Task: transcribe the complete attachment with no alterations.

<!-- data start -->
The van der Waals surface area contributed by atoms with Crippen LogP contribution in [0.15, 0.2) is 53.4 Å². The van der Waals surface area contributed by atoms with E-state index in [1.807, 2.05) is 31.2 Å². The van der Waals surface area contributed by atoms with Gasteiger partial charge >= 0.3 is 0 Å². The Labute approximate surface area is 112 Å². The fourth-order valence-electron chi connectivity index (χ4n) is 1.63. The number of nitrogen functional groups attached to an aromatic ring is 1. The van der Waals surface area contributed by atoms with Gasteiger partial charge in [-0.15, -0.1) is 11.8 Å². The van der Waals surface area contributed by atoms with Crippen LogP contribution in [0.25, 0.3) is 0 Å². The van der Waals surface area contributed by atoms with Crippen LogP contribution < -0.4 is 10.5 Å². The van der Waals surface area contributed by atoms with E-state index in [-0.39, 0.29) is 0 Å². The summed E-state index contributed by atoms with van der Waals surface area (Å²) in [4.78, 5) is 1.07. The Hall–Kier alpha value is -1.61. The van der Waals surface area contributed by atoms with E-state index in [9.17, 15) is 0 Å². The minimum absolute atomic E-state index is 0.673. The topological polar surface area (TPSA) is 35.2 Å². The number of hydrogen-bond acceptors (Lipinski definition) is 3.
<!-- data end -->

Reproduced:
The van der Waals surface area contributed by atoms with Crippen LogP contribution in [0.15, 0.2) is 53.4 Å². The van der Waals surface area contributed by atoms with E-state index in [1.807, 2.05) is 31.2 Å². The van der Waals surface area contributed by atoms with Gasteiger partial charge >= 0.3 is 0 Å². The Labute approximate surface area is 112 Å². The fourth-order valence-electron chi connectivity index (χ4n) is 1.63. The number of nitrogen functional groups attached to an aromatic ring is 1. The van der Waals surface area contributed by atoms with Gasteiger partial charge in [-0.15, -0.1) is 11.8 Å². The van der Waals surface area contributed by atoms with Crippen LogP contribution in [0.25, 0.3) is 0 Å². The van der Waals surface area contributed by atoms with Crippen LogP contribution < -0.4 is 10.5 Å². The van der Waals surface area contributed by atoms with E-state index in [-0.39, 0.29) is 0 Å². The summed E-state index contributed by atoms with van der Waals surface area (Å²) in [4.78, 5) is 1.07. The Hall–Kier alpha value is -1.61. The van der Waals surface area contributed by atoms with E-state index in [9.17, 15) is 0 Å². The minimum absolute atomic E-state index is 0.673. The topological polar surface area (TPSA) is 35.2 Å². The number of hydrogen-bond acceptors (Lipinski definition) is 3.